Suggestions for things to see/do - North section of Cotswold Way
March 3, 2023 7:47 AM   Subscribe

We have booked a walking tour for the north section of the Cotswold Way in June (21-27) of this year. The tour company handles the inn bookings, and will transfer any luggage we won't be carrying while walking between inns for us. We are looking for suggestions for things to see and do along the set route, especially in and around a few of the small villages where we will be staying. We will NOT have a car. More inside...

The route takes us from Chipping Campden to Painswick with overnight stays in Stanton, Winchcombe, Cleave Hill, Dowdeswell, Birdlip (love that name) and terminating in the aforementioned village Painswick. For Dowdeswell the tour company will transport us to accommodations as there either aren't inns that participate or have shortages, so we don't really need suggestions for that village. We ass-u-me that they will lodge us in Cheltenham though, so perhaps suggestions for there?

We do not know where we will be staying specifically as the tour company is checking for places that are as cat-free as possible as my partner is deathly allergic (seriously). So we aren't looking for accommodations, just restaurants, sightseeing, etc.

We like old stuff. We like neolithic stuff, medieval stuff, etc. My partner likes pens and stationery, wool and knitting, and occult things like tarot, etc. I like craft beer and CAMRA. I am eager to try scrumpy! I also like nature (hence the walking) and photography. We both like locally-sourced good food and drink and bookstores, but as we were in Hay-on-Wye last year that last bit isn't high on our list for this trip.
posted by terrapin to Travel & Transportation around Welwyn Hatfield, England (5 answers total) 9 users marked this as a favorite
I'm guessing you're not going to have much appetite for additional walking, but Broadway Tower is quite close to your route and is a folly with great views over the vale of Evesham.

Depending on where you are in Cheltenham, Montpellier is probably worth a walk and super cute. It's the most Cheltenham-y bit of Cheltenham. Lots of little bars and restaurants.

If you get bored of the twee, Gloucester is very close to Cheltenham, they basically merge into each other, and an easy bus or taxi ride away. Gloucester Docks has a couple of museums, with the Waterways museum about canal infrastructure in the UK and one about the soldiers from Gloucester who served on the World Wars.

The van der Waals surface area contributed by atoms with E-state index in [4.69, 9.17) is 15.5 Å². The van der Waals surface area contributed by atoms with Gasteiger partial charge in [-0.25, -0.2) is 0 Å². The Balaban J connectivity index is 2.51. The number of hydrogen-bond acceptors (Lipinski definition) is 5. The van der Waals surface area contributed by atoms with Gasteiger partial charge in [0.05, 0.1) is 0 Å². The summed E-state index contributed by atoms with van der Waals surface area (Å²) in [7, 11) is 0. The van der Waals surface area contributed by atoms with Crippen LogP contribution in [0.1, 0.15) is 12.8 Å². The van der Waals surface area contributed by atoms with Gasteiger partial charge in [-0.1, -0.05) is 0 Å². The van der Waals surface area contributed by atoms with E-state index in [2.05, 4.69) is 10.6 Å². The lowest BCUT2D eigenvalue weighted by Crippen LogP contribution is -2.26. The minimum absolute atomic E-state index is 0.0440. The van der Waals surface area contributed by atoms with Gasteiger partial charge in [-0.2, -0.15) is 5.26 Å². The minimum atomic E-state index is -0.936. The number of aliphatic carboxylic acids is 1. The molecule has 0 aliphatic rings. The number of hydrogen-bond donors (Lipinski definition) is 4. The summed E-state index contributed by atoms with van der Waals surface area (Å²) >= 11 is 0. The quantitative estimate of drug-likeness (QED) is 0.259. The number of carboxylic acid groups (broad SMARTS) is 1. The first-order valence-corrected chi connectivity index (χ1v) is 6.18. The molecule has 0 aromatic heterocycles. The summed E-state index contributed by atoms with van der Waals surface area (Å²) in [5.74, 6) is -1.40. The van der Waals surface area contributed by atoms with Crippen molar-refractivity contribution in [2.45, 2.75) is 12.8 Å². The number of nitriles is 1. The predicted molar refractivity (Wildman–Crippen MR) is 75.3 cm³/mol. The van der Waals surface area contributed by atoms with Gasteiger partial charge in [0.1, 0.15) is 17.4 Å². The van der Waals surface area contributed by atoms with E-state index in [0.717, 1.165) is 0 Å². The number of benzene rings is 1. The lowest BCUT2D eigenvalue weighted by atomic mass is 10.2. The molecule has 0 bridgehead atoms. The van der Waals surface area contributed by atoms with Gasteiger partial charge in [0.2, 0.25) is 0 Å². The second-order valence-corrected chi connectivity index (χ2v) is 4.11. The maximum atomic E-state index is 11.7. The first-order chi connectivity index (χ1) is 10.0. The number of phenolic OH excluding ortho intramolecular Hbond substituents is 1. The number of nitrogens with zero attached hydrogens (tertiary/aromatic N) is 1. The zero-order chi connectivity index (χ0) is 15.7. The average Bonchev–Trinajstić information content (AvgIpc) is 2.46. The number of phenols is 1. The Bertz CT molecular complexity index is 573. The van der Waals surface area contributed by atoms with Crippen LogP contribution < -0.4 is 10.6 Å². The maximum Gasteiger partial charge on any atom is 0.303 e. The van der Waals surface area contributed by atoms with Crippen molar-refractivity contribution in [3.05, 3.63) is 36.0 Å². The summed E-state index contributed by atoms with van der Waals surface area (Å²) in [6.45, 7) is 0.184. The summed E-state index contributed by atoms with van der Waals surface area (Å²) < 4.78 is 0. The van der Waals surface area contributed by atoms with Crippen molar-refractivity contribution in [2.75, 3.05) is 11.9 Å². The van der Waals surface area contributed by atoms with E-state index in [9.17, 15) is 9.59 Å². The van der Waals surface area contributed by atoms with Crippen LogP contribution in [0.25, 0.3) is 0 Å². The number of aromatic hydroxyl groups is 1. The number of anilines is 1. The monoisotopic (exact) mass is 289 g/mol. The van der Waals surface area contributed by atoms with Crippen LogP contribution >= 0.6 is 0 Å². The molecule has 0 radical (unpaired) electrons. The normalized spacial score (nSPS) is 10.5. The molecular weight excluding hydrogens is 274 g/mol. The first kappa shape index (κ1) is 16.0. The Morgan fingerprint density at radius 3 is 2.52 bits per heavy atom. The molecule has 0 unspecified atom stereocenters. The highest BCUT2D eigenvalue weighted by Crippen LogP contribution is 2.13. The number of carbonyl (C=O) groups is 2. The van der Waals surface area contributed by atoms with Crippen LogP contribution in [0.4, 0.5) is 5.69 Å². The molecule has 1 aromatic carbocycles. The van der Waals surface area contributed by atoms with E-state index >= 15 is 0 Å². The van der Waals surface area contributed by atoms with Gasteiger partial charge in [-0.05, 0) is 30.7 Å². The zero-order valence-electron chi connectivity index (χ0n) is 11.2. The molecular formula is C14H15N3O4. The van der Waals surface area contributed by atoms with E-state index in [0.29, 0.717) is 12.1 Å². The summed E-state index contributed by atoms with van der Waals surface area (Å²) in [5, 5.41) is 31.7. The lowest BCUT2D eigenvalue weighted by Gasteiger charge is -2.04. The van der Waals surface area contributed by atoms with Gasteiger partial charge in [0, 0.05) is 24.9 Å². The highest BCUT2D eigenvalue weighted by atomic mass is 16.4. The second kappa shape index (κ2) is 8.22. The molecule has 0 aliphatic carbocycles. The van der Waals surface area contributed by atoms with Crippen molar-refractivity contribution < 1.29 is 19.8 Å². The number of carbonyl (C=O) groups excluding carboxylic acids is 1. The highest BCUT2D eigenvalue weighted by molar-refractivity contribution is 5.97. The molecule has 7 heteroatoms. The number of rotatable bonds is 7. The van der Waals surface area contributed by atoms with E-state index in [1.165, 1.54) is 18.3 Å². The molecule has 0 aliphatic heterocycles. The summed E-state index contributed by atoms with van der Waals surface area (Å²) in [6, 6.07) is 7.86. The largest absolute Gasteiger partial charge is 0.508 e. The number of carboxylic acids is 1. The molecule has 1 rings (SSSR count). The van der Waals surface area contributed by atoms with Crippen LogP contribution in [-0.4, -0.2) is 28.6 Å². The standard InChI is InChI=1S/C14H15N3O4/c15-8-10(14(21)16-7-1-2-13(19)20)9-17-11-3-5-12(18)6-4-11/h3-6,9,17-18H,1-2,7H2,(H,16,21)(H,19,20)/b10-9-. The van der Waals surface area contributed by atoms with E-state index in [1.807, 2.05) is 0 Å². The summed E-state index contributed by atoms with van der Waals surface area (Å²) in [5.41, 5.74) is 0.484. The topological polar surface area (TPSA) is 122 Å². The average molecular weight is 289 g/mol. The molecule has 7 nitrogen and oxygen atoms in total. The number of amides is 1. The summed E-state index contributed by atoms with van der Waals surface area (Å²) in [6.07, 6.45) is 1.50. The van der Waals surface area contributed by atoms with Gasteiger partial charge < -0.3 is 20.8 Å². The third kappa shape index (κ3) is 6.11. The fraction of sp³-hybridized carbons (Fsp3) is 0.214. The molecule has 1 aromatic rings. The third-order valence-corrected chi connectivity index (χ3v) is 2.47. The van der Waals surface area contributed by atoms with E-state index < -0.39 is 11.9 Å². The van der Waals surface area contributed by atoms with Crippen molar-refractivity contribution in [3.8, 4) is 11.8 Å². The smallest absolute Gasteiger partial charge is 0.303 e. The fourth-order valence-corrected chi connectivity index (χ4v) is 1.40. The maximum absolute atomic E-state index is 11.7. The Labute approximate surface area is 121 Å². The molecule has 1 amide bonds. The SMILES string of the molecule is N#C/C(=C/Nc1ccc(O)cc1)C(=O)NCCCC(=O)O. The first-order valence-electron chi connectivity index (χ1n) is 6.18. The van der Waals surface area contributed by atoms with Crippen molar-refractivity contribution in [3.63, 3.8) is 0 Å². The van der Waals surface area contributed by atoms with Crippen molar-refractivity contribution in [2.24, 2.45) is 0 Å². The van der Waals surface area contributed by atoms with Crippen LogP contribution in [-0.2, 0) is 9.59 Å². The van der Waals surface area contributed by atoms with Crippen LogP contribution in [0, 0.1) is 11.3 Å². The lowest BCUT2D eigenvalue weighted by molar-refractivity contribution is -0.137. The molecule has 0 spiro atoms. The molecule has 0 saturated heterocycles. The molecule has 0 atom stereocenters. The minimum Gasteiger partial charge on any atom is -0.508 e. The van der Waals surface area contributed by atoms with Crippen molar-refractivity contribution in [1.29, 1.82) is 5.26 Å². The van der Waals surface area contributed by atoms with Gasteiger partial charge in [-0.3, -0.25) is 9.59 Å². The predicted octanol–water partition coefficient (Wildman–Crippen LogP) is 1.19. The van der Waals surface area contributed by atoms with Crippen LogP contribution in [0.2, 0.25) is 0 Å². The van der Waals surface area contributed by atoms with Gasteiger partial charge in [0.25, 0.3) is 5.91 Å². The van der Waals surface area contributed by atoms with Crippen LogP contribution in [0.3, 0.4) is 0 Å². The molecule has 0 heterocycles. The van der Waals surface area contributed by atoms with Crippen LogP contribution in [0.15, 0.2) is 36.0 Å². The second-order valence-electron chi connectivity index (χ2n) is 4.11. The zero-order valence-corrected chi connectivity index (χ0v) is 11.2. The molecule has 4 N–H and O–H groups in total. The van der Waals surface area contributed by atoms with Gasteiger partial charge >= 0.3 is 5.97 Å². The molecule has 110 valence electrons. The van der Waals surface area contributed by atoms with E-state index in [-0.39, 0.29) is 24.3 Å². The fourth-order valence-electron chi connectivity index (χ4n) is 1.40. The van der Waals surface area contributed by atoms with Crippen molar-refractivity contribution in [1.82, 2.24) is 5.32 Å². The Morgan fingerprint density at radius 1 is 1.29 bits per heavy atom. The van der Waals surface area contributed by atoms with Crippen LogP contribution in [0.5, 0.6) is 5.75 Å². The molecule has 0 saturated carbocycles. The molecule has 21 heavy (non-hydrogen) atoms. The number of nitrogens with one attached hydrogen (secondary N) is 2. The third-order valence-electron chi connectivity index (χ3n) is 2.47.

posted by Faff at 3:12 AM on March 4

On the scrumpy front, look for stuff that's written on a chalk board. Scrumpy has a short-ish shelf life and should change fairly regularly. Keep an eye out for brown cardboard boxes in a fridge. Do not fall for Old Rosie on the hand pull pumps or, god forbid, Rattler. Both are mass produced bilge.
posted by Faff at 3:49 AM on March 4

Best answer: The area is well stocked with Neolithic remains. The Cotswold way will take you right past Belas Knap, a well-preserved long barrow. You might also want to drop into the long established Winchcombe Pottery. Coming off Cleve Hill you will cross over the River Chelt before hitting the A40, turn right (towards Cheltenham) and you will hit Dunkertons Cider . It's very good cider and quite an exciting discovery since I didn't realise it was there (its on the outskirts of Charlton Kings, the village I grew up in. I have some very deep roots in the area, particularly close to Birdlip). Back on the path its up and over and onto Leckhampton Hill, home to the Devils chimney. Thought to be an 18th century quarryman's joke, the views are spectacular, and I was told the inspiration for the chess board in Alice Through The Looking Glass (the original looking glass is supposedly in a house in Charlton Kings) - the land below used to be a patchwork of small market gardens.